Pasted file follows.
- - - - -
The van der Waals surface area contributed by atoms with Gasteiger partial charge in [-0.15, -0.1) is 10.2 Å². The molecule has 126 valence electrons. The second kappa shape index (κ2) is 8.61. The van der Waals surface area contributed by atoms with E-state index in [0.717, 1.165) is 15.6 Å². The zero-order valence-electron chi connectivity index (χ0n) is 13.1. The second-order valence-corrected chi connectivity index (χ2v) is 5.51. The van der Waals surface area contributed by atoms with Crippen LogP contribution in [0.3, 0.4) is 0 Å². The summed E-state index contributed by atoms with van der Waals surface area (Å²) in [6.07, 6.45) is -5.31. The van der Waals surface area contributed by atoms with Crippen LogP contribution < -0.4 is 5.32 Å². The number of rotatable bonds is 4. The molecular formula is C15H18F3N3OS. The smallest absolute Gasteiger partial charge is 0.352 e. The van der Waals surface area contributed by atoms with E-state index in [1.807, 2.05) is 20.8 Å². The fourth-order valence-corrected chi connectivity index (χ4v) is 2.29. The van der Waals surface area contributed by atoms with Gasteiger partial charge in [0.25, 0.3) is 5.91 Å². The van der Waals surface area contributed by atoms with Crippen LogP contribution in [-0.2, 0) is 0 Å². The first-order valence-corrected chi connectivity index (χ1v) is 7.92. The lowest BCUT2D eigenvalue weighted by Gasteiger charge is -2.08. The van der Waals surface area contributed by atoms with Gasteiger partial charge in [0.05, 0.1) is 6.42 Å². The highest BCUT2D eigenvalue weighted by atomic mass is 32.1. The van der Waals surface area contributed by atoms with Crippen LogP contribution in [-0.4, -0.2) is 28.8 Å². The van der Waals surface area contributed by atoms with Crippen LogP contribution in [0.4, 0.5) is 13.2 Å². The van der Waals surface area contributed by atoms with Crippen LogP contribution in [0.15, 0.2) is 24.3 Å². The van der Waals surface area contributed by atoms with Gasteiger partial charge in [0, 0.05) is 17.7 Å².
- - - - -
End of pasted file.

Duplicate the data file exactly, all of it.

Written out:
The van der Waals surface area contributed by atoms with Gasteiger partial charge in [-0.15, -0.1) is 10.2 Å². The molecule has 126 valence electrons. The second kappa shape index (κ2) is 8.61. The van der Waals surface area contributed by atoms with E-state index in [0.717, 1.165) is 15.6 Å². The zero-order valence-electron chi connectivity index (χ0n) is 13.1. The second-order valence-corrected chi connectivity index (χ2v) is 5.51. The van der Waals surface area contributed by atoms with Crippen LogP contribution in [0.3, 0.4) is 0 Å². The summed E-state index contributed by atoms with van der Waals surface area (Å²) in [6.07, 6.45) is -5.31. The van der Waals surface area contributed by atoms with Crippen LogP contribution < -0.4 is 5.32 Å². The number of rotatable bonds is 4. The molecular formula is C15H18F3N3OS. The smallest absolute Gasteiger partial charge is 0.352 e. The van der Waals surface area contributed by atoms with E-state index in [1.807, 2.05) is 20.8 Å². The fourth-order valence-corrected chi connectivity index (χ4v) is 2.29. The van der Waals surface area contributed by atoms with Gasteiger partial charge in [0.25, 0.3) is 5.91 Å². The van der Waals surface area contributed by atoms with Crippen LogP contribution in [-0.2, 0) is 0 Å². The first-order valence-corrected chi connectivity index (χ1v) is 7.92. The lowest BCUT2D eigenvalue weighted by Gasteiger charge is -2.08. The van der Waals surface area contributed by atoms with Gasteiger partial charge in [0.05, 0.1) is 6.42 Å². The highest BCUT2D eigenvalue weighted by atomic mass is 32.1. The van der Waals surface area contributed by atoms with Crippen LogP contribution in [-0.4, -0.2) is 28.8 Å². The van der Waals surface area contributed by atoms with Crippen LogP contribution in [0.4, 0.5) is 13.2 Å². The van der Waals surface area contributed by atoms with Crippen LogP contribution in [0.15, 0.2) is 24.3 Å². The van der Waals surface area contributed by atoms with Gasteiger partial charge in [0, 0.05) is 17.7 Å².